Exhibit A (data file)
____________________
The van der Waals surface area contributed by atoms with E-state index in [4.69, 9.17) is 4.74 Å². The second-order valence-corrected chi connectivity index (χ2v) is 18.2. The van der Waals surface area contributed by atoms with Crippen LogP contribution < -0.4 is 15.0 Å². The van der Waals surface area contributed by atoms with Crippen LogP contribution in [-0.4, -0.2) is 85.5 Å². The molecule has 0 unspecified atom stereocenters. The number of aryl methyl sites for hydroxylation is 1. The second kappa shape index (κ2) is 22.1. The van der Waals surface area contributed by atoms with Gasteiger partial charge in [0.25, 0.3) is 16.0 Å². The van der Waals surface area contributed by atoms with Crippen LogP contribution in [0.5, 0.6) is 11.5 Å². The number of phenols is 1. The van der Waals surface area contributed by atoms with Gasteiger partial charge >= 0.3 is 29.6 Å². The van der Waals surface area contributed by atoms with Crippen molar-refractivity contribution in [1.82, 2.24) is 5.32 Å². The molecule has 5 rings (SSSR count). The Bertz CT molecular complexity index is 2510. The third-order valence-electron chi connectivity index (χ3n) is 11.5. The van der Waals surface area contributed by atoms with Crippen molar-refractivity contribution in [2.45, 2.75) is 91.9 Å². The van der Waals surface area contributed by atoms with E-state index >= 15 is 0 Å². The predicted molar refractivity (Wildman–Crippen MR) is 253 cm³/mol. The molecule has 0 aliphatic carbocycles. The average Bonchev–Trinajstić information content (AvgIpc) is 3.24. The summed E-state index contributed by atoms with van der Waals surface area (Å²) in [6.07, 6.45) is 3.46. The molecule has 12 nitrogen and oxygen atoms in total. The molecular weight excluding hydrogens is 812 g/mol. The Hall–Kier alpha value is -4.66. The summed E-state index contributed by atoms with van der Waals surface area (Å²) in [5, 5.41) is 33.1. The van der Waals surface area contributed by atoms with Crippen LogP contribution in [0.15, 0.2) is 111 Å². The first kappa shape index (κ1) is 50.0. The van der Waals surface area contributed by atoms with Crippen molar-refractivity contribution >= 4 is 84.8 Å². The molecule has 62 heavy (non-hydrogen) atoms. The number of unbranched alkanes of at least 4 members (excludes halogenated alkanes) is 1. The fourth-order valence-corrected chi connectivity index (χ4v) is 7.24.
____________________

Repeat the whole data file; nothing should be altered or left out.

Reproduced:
The van der Waals surface area contributed by atoms with E-state index in [4.69, 9.17) is 4.74 Å². The second-order valence-corrected chi connectivity index (χ2v) is 18.2. The van der Waals surface area contributed by atoms with Crippen LogP contribution < -0.4 is 15.0 Å². The van der Waals surface area contributed by atoms with Crippen LogP contribution in [-0.4, -0.2) is 85.5 Å². The molecule has 0 unspecified atom stereocenters. The number of aryl methyl sites for hydroxylation is 1. The second kappa shape index (κ2) is 22.1. The van der Waals surface area contributed by atoms with Gasteiger partial charge in [0.25, 0.3) is 16.0 Å². The van der Waals surface area contributed by atoms with Crippen LogP contribution in [0.5, 0.6) is 11.5 Å². The number of phenols is 1. The van der Waals surface area contributed by atoms with Gasteiger partial charge >= 0.3 is 29.6 Å². The van der Waals surface area contributed by atoms with Crippen molar-refractivity contribution in [1.82, 2.24) is 5.32 Å². The molecule has 5 rings (SSSR count). The Bertz CT molecular complexity index is 2510. The third-order valence-electron chi connectivity index (χ3n) is 11.5. The van der Waals surface area contributed by atoms with Crippen molar-refractivity contribution in [2.45, 2.75) is 91.9 Å². The van der Waals surface area contributed by atoms with E-state index >= 15 is 0 Å². The predicted molar refractivity (Wildman–Crippen MR) is 253 cm³/mol. The molecule has 0 aliphatic carbocycles. The average Bonchev–Trinajstić information content (AvgIpc) is 3.24. The summed E-state index contributed by atoms with van der Waals surface area (Å²) in [6.07, 6.45) is 3.46. The molecule has 12 nitrogen and oxygen atoms in total. The molecular weight excluding hydrogens is 812 g/mol. The Hall–Kier alpha value is -4.66. The summed E-state index contributed by atoms with van der Waals surface area (Å²) in [5, 5.41) is 33.1. The van der Waals surface area contributed by atoms with Crippen LogP contribution in [0.15, 0.2) is 111 Å². The first kappa shape index (κ1) is 50.0. The van der Waals surface area contributed by atoms with Crippen molar-refractivity contribution >= 4 is 84.8 Å². The molecule has 62 heavy (non-hydrogen) atoms. The number of unbranched alkanes of at least 4 members (excludes halogenated alkanes) is 1. The fourth-order valence-corrected chi connectivity index (χ4v) is 7.24.